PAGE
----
Preparing Annuals for Next Year
Most gardeners find they begin preparing for another growing season while still in the midst of the present one. Certainly, this is the best time to study your yard and to plan for next spring. It's also the best time to note down your conclusions.
In addition to making future plans, there are also some basic gardening preparations you'll want to consider. Here are some tips:
Preparing Garden Plants for Winter
Many people bring in geraniums, impatiens, and fibrous begonias as potted plants to use as the source of rooted cuttings for the following summer. Bringing full grown garden plants inside for the winter should be done several weeks before frost.
Dig up the plant with a large ball of soil so as few roots as possible are lost. Set the plant in the ground so it is at the same level in the pot as it was in the garden. Fill in around the plant roots with a good soil mix, and press down on the soil with your fingers to eliminate air pockets. Cut back the plant tops by 40 to 50 percent to reduce wilting. Water with a mild liquid fertilizer solution. Keep in a cool location out of direct sunlight for at least a day before moving indoors.
©2006 Publications International, Ltd.
Careful preparation rewards a gardener with colorful blooms.
Raising Cuttings over Winter
An even better approach for carrying such plants over winter is to take cuttings from them and then rooting and potting them up to grow through the winter. By late winter, they'll be mature plants from which to take cuttings for next summer's garden. Cuttings should be made in midsummer while plants are still in an active stage of growth, since plant growth slows down when night temperatures cool.
Starting Annuals from Seed
A third alternative for raising annuals in the winter is to start them from seed. Coleus and annual herbs such as parsley and basil do well treated this way, as do flowering annuals that bloom with short day lengths.
Other Winter Preparations
Dahlias, tuberous begonias, cannas, callas, caladiums, and gladiolas are treated as annuals in colder climates. Many people simply discard them each fall and buy new ones each spring. However, it's possible to dig and store them for replanting the following season after the first frost when the tops die back. Remove the dead tops along with any loose soil and feeder roots from the swollen tubers (or corms) and store them loosely in brown paper sacks or open-weave bags in a dark, cool area. Packing material around them will help keep them from drying out.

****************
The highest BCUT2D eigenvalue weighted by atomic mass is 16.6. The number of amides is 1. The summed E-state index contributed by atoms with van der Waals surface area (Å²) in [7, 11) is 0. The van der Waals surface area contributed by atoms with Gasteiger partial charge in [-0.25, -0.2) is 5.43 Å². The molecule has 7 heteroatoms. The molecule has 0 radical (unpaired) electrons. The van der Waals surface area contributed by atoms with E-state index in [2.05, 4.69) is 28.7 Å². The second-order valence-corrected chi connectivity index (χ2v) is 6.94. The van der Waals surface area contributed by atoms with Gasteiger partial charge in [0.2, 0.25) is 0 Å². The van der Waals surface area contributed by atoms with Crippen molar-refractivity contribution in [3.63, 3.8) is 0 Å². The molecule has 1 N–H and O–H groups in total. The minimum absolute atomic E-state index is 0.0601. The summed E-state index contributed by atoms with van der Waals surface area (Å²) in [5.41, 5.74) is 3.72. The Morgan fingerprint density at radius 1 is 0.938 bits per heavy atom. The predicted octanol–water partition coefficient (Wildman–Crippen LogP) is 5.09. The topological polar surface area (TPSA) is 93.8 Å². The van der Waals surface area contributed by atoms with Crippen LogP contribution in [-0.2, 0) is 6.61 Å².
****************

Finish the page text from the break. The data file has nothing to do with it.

Later in the fall, there are other chores to do. Soaker hoses should be rolled up and stored, drip irrigation systems should be drained, and the dead plants should be removed and disposed of. Where an organic mulch has been used, an additional layer should be laid over the existing mulch. The new layer added in the fall will replenish any soil that has been lost, cover bare areas, protect the soil from wind or water erosion over winter, and help discourage weed growth during late fall and early spring.
©2006 Publications International, Ltd.
Prepare for winter by rolling up and storing hoses.
Inorganic mulch sheeting should be rolled up and stored for the winter. In mild climates, replant with winter ornamentals such as colorful kale or pansies. If you choose to let the beds lie empty, either spread an organic mulch or seed in annual ryegrass or buckwheat to provide a winter cover crop that will need to be turned under in early spring as a source of organic nutrients (referred to as a "green manure").
Autumn is a good time to take soil samples and have them tested. If slow-working nutrients such as lime are needed,
they can be spread over the area during the fall or winter. The faster-releasing fertilizers should be applied when the beds
are readied for planting the following spring.
Some annual enthusiasts like to sow seeds in containers
each autumn for winter display indoors. Select those annuals that require only a short day length for blooming. Otherwise, grow those that have attractive foliage and enjoy them as houseplants all winter. You can even add a few annual herbs
to spice up your winter cooking!
A helpful end-of-season task is to jot down thoughts for use in future years: which plants did well and which poorly, where to add plants to brighten dull spots, how many plants it took to
fill a particular area, and names of plants you've admired in other people's gardens. Also make a note of where you've planted bulbs this fall so you don't dig into them next spring.
You should also take advantage of the Maintaining Annuals Month by Month chart located at the end of this article. It will help you stay on top of the various plant care chores that should be taken care of throughout the year.
Growing annuals in a garden isn't the only way to enjoy their beauty. See the next section for tips on cuttings and drying and pressing flowers.